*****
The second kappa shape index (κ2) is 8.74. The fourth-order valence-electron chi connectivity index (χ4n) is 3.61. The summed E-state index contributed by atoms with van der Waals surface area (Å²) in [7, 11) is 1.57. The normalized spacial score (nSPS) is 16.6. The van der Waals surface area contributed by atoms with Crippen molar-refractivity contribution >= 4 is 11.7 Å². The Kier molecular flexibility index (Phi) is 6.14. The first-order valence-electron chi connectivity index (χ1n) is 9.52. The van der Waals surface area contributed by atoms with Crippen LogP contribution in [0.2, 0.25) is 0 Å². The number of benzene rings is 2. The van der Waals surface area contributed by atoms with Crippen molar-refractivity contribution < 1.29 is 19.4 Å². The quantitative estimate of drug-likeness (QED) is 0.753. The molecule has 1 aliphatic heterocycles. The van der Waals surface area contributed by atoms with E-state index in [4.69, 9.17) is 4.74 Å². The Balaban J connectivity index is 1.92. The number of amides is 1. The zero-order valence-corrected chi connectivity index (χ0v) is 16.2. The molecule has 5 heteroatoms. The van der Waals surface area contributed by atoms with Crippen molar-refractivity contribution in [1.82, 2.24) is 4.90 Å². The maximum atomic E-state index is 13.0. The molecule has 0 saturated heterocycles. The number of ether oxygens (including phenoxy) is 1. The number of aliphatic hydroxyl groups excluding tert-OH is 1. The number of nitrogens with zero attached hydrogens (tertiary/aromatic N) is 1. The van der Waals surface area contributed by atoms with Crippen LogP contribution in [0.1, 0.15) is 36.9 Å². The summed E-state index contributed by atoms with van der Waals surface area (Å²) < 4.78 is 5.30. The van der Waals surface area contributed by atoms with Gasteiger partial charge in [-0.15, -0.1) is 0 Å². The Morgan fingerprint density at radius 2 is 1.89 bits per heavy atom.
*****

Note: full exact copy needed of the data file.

The second kappa shape index (κ2) is 8.74. The fourth-order valence-electron chi connectivity index (χ4n) is 3.61. The summed E-state index contributed by atoms with van der Waals surface area (Å²) in [7, 11) is 1.57. The normalized spacial score (nSPS) is 16.6. The van der Waals surface area contributed by atoms with Crippen molar-refractivity contribution >= 4 is 11.7 Å². The Kier molecular flexibility index (Phi) is 6.14. The first-order valence-electron chi connectivity index (χ1n) is 9.52. The van der Waals surface area contributed by atoms with Crippen LogP contribution in [0.2, 0.25) is 0 Å². The number of benzene rings is 2. The van der Waals surface area contributed by atoms with Crippen molar-refractivity contribution < 1.29 is 19.4 Å². The quantitative estimate of drug-likeness (QED) is 0.753. The molecule has 1 aliphatic heterocycles. The van der Waals surface area contributed by atoms with E-state index in [4.69, 9.17) is 4.74 Å². The Balaban J connectivity index is 1.92. The number of amides is 1. The zero-order valence-corrected chi connectivity index (χ0v) is 16.2. The molecule has 5 heteroatoms. The van der Waals surface area contributed by atoms with Crippen molar-refractivity contribution in [1.82, 2.24) is 4.90 Å². The maximum atomic E-state index is 13.0. The molecule has 0 saturated heterocycles. The number of ether oxygens (including phenoxy) is 1. The number of aliphatic hydroxyl groups excluding tert-OH is 1. The number of nitrogens with zero attached hydrogens (tertiary/aromatic N) is 1. The van der Waals surface area contributed by atoms with Crippen LogP contribution in [0.1, 0.15) is 36.9 Å². The summed E-state index contributed by atoms with van der Waals surface area (Å²) < 4.78 is 5.30. The van der Waals surface area contributed by atoms with Gasteiger partial charge in [-0.15, -0.1) is 0 Å². The Morgan fingerprint density at radius 2 is 1.89 bits per heavy atom.